Sounds ridiculous, right? Scottish people, rapping. No, seriously. And not only is it accurate, but Scottish hip-hop is an exceptionally underestimated blending of nuanced storytelling, cultural portals and progression of lyric, rhythm and rhyme – and now, with the arts embracing the digital medium, Scottish People Can’t Rap?! takes things to a new, virtual level.
To change the preconceptions of the genre and its place in Scotland, award-winning rapper, poet, music producer and songwriter Dave Hook (a.k.a Solareye) is working with Edinburgh based filmmakers Neon8 to create a selection of documentaries which challenge the eye-rolling stereotypes, and supposed novelties of Scottish hip-hop.
Any struggling with the concept haven’t experienced the Scot’s capability of fusing their natural storytelling, adoration of music and culture with interpreting another form of expression, melding them into something wholly authentic, inspiring, and often sensational. And so, utilising Hook’s PhD research, the production team of Scottish People Can’t Rap?! set about to reflect on his practice as a rapper, and infuse a sense of dramatic dissection and cultural critique into a VR experience.
So why VR? By now we’ve mostly concluded that 2020 is a bit of a write-off, but there is a spec of hope many creatives and talented producers have harvested from the ashes. Ingenuity and necessity have encouraged arts online, away from their ‘natural’ home and forced a realisation that other mediums and methods of communication are perhaps what was missing all along. Consuming entertainment has never been easier, and through Virtual Reality, viewers are able to advance and drawn themselves into an immersive venture like never before. Going beyond the confines of usual frameworks, Neon8 shares an interest in empowering VR films and their place as educational tools, and not simply gimmicks, exploring the further possibilities of the digital life of live performance.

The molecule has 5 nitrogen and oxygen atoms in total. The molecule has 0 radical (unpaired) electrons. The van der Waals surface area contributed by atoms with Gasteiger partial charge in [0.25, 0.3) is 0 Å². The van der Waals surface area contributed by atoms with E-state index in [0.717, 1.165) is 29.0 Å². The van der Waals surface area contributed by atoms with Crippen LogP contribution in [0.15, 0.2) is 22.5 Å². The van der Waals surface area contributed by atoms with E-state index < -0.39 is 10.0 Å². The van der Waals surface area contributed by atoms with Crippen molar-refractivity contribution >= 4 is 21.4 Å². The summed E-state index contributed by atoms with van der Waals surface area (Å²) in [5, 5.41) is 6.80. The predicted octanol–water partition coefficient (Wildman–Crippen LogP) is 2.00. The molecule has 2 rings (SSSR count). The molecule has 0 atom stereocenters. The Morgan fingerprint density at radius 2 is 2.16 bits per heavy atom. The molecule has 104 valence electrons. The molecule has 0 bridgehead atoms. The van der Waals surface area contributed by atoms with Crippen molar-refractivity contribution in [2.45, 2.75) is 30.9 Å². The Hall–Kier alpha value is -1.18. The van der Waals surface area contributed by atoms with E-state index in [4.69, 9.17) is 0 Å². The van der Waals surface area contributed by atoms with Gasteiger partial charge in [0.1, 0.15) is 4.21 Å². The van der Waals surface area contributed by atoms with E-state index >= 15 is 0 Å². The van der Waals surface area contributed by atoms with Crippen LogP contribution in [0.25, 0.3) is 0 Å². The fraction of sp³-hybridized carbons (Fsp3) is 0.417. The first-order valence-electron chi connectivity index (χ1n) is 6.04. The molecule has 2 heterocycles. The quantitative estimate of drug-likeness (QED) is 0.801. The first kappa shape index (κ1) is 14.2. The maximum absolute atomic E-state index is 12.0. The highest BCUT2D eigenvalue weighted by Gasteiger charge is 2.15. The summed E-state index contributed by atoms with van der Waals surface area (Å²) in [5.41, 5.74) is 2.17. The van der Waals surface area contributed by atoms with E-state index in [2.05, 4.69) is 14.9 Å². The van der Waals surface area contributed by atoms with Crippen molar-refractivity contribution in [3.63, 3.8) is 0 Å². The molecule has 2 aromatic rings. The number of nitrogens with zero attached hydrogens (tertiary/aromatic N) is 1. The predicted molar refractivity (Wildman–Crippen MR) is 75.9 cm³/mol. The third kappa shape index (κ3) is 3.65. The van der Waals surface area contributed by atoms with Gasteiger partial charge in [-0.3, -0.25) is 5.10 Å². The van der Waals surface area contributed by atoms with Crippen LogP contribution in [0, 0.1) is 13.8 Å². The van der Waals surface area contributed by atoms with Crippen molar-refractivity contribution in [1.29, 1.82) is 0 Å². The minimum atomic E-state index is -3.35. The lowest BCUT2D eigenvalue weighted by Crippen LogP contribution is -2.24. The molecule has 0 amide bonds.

On the subject, creative director Kelman Greig-Kicks has said; “VR really does allow the viewer to be right there, in the room where it happens. And as we’re living in a time when we physically just aren’t able to be, we feel the moment is here for this technology to become a part of the live arts & music arsenal to fight through and survive this crisis”.
Spectacularly, and in no small testament to the support and curiosity surrounding the project, the team have been staggered by the overwhelming faith in the planned documentaries – even more so by the success in obtaining the initial £5,000 in crowdfunding in a little under 24 hours. With Creative Scotland offering to match with their funding initiative, this enables the team to get underway with creating the premiere, readily lunging into work. With the first episode now underway, they seek to secure funding to produce further episodes and broaden Scottish People Can’t Rap?! to further audiences.
Crowdfunding for the event can be located here